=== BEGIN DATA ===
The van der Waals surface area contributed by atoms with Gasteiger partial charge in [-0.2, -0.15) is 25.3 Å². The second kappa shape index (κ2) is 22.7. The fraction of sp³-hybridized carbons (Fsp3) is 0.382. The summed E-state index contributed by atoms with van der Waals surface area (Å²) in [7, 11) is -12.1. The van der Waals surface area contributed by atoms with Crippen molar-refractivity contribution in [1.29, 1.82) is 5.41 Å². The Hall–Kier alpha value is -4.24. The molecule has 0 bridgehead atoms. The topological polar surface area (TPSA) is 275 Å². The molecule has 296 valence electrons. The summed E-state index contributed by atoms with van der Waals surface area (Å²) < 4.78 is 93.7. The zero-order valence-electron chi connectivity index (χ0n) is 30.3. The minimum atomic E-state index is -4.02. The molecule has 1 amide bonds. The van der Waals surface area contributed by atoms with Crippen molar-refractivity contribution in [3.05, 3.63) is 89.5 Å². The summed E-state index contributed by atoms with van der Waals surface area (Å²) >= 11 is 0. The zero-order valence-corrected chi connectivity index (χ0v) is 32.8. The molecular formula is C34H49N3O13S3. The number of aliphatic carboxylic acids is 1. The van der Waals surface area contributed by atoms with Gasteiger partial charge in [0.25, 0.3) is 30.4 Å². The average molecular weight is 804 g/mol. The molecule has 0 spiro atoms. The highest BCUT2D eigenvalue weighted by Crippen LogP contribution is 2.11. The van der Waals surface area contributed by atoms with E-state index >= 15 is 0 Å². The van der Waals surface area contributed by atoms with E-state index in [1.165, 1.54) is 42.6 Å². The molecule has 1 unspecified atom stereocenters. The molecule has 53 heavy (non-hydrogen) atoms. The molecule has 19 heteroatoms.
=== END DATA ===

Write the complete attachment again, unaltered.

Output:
The van der Waals surface area contributed by atoms with Gasteiger partial charge in [-0.2, -0.15) is 25.3 Å². The second kappa shape index (κ2) is 22.7. The fraction of sp³-hybridized carbons (Fsp3) is 0.382. The summed E-state index contributed by atoms with van der Waals surface area (Å²) in [7, 11) is -12.1. The van der Waals surface area contributed by atoms with Crippen molar-refractivity contribution in [1.29, 1.82) is 5.41 Å². The Hall–Kier alpha value is -4.24. The molecule has 0 bridgehead atoms. The topological polar surface area (TPSA) is 275 Å². The molecule has 296 valence electrons. The summed E-state index contributed by atoms with van der Waals surface area (Å²) < 4.78 is 93.7. The zero-order valence-electron chi connectivity index (χ0n) is 30.3. The minimum atomic E-state index is -4.02. The molecule has 1 amide bonds. The van der Waals surface area contributed by atoms with Crippen molar-refractivity contribution in [3.05, 3.63) is 89.5 Å². The summed E-state index contributed by atoms with van der Waals surface area (Å²) >= 11 is 0. The zero-order valence-corrected chi connectivity index (χ0v) is 32.8. The molecular formula is C34H49N3O13S3. The number of aliphatic carboxylic acids is 1. The van der Waals surface area contributed by atoms with Gasteiger partial charge in [0.25, 0.3) is 30.4 Å². The average molecular weight is 804 g/mol. The molecule has 0 spiro atoms. The highest BCUT2D eigenvalue weighted by Crippen LogP contribution is 2.11. The van der Waals surface area contributed by atoms with E-state index >= 15 is 0 Å². The van der Waals surface area contributed by atoms with E-state index in [1.165, 1.54) is 42.6 Å². The molecule has 1 unspecified atom stereocenters. The molecule has 53 heavy (non-hydrogen) atoms. The molecule has 19 heteroatoms.